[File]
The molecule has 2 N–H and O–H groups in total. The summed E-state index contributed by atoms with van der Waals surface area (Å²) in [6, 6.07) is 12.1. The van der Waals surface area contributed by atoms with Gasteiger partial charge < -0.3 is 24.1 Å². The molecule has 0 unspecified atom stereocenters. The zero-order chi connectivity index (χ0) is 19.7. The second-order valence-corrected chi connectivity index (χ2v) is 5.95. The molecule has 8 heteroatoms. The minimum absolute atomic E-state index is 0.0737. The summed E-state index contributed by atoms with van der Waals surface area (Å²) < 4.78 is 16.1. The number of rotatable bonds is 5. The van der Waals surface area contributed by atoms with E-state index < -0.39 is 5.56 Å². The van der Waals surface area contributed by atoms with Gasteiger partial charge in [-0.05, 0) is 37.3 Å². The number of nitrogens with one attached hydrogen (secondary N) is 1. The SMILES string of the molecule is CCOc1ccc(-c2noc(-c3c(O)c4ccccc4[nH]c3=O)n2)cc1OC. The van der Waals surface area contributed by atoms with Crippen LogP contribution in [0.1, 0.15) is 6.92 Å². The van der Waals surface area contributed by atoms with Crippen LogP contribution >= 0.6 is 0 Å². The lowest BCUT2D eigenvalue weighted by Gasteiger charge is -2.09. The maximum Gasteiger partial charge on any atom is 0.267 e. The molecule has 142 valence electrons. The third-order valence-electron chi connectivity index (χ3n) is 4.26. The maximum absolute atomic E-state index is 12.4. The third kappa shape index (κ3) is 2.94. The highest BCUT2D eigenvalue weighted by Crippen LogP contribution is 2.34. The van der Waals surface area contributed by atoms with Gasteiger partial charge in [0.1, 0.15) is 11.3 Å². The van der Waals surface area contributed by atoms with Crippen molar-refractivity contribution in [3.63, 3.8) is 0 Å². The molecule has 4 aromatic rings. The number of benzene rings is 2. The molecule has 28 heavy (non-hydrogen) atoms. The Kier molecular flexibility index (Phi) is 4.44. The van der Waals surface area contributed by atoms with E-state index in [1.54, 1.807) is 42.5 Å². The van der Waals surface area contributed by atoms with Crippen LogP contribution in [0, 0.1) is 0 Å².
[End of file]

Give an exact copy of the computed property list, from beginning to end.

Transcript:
The molecule has 2 N–H and O–H groups in total. The summed E-state index contributed by atoms with van der Waals surface area (Å²) in [6, 6.07) is 12.1. The van der Waals surface area contributed by atoms with Gasteiger partial charge < -0.3 is 24.1 Å². The molecule has 0 unspecified atom stereocenters. The zero-order chi connectivity index (χ0) is 19.7. The second-order valence-corrected chi connectivity index (χ2v) is 5.95. The molecule has 8 heteroatoms. The minimum absolute atomic E-state index is 0.0737. The summed E-state index contributed by atoms with van der Waals surface area (Å²) < 4.78 is 16.1. The number of rotatable bonds is 5. The van der Waals surface area contributed by atoms with E-state index < -0.39 is 5.56 Å². The van der Waals surface area contributed by atoms with Gasteiger partial charge in [-0.05, 0) is 37.3 Å². The number of nitrogens with one attached hydrogen (secondary N) is 1. The SMILES string of the molecule is CCOc1ccc(-c2noc(-c3c(O)c4ccccc4[nH]c3=O)n2)cc1OC. The van der Waals surface area contributed by atoms with Crippen LogP contribution in [0.1, 0.15) is 6.92 Å². The van der Waals surface area contributed by atoms with Crippen LogP contribution >= 0.6 is 0 Å². The lowest BCUT2D eigenvalue weighted by Gasteiger charge is -2.09. The maximum Gasteiger partial charge on any atom is 0.267 e. The molecule has 142 valence electrons. The third-order valence-electron chi connectivity index (χ3n) is 4.26. The maximum absolute atomic E-state index is 12.4. The third kappa shape index (κ3) is 2.94. The highest BCUT2D eigenvalue weighted by Crippen LogP contribution is 2.34. The van der Waals surface area contributed by atoms with Gasteiger partial charge in [0.1, 0.15) is 11.3 Å². The van der Waals surface area contributed by atoms with Crippen molar-refractivity contribution in [3.63, 3.8) is 0 Å². The molecule has 4 aromatic rings. The number of benzene rings is 2. The molecule has 28 heavy (non-hydrogen) atoms. The Kier molecular flexibility index (Phi) is 4.44. The van der Waals surface area contributed by atoms with E-state index in [1.54, 1.807) is 42.5 Å². The van der Waals surface area contributed by atoms with Crippen LogP contribution in [0, 0.1) is 0 Å².